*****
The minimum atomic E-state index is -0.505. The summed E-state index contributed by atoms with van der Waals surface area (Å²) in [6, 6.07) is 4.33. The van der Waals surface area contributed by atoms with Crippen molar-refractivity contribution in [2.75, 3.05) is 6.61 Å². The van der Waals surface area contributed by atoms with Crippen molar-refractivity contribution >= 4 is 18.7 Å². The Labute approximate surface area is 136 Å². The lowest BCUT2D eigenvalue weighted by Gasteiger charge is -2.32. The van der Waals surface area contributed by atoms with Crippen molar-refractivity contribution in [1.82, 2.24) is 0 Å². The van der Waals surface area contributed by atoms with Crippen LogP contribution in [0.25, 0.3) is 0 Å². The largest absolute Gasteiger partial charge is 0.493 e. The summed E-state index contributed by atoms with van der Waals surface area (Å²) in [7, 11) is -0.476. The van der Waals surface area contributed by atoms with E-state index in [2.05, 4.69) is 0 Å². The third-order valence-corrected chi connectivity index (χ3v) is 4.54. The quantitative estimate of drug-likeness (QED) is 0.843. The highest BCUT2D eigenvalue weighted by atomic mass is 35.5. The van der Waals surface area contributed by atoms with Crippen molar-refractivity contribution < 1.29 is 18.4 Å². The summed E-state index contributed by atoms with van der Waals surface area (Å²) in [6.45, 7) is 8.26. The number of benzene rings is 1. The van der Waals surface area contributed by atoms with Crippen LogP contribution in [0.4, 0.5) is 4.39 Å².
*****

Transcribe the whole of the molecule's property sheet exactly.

The minimum atomic E-state index is -0.505. The summed E-state index contributed by atoms with van der Waals surface area (Å²) in [6, 6.07) is 4.33. The van der Waals surface area contributed by atoms with Crippen molar-refractivity contribution in [2.75, 3.05) is 6.61 Å². The van der Waals surface area contributed by atoms with Crippen molar-refractivity contribution >= 4 is 18.7 Å². The Labute approximate surface area is 136 Å². The lowest BCUT2D eigenvalue weighted by Gasteiger charge is -2.32. The van der Waals surface area contributed by atoms with Crippen molar-refractivity contribution in [1.82, 2.24) is 0 Å². The van der Waals surface area contributed by atoms with Crippen LogP contribution in [0.25, 0.3) is 0 Å². The largest absolute Gasteiger partial charge is 0.493 e. The summed E-state index contributed by atoms with van der Waals surface area (Å²) in [7, 11) is -0.476. The van der Waals surface area contributed by atoms with E-state index in [2.05, 4.69) is 0 Å². The third-order valence-corrected chi connectivity index (χ3v) is 4.54. The quantitative estimate of drug-likeness (QED) is 0.843. The highest BCUT2D eigenvalue weighted by atomic mass is 35.5. The van der Waals surface area contributed by atoms with Crippen molar-refractivity contribution < 1.29 is 18.4 Å². The summed E-state index contributed by atoms with van der Waals surface area (Å²) in [6.45, 7) is 8.26. The number of benzene rings is 1. The van der Waals surface area contributed by atoms with Crippen LogP contribution in [0.4, 0.5) is 4.39 Å².